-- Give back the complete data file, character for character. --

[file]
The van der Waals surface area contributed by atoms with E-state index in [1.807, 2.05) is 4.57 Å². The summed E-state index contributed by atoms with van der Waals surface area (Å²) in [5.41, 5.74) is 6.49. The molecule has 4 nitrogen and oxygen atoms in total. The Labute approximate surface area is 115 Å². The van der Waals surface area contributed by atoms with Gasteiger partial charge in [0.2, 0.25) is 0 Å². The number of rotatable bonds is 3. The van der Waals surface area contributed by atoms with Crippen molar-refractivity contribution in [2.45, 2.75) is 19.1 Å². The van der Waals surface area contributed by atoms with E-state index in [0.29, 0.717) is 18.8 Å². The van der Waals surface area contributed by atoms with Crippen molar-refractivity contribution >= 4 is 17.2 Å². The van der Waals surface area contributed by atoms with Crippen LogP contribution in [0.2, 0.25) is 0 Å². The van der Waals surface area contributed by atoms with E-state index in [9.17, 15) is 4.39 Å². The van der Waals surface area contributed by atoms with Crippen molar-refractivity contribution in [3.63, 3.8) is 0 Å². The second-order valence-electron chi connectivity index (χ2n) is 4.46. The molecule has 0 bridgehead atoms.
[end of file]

The van der Waals surface area contributed by atoms with E-state index in [1.807, 2.05) is 4.57 Å². The summed E-state index contributed by atoms with van der Waals surface area (Å²) in [5.41, 5.74) is 6.49. The molecule has 4 nitrogen and oxygen atoms in total. The Labute approximate surface area is 115 Å². The van der Waals surface area contributed by atoms with Gasteiger partial charge in [0.2, 0.25) is 0 Å². The number of rotatable bonds is 3. The van der Waals surface area contributed by atoms with Crippen molar-refractivity contribution in [2.45, 2.75) is 19.1 Å². The van der Waals surface area contributed by atoms with E-state index in [0.29, 0.717) is 18.8 Å². The van der Waals surface area contributed by atoms with Crippen molar-refractivity contribution >= 4 is 17.2 Å². The van der Waals surface area contributed by atoms with Crippen LogP contribution in [0.2, 0.25) is 0 Å². The van der Waals surface area contributed by atoms with E-state index in [9.17, 15) is 4.39 Å². The van der Waals surface area contributed by atoms with Crippen molar-refractivity contribution in [3.63, 3.8) is 0 Å². The second-order valence-electron chi connectivity index (χ2n) is 4.46. The molecule has 0 bridgehead atoms.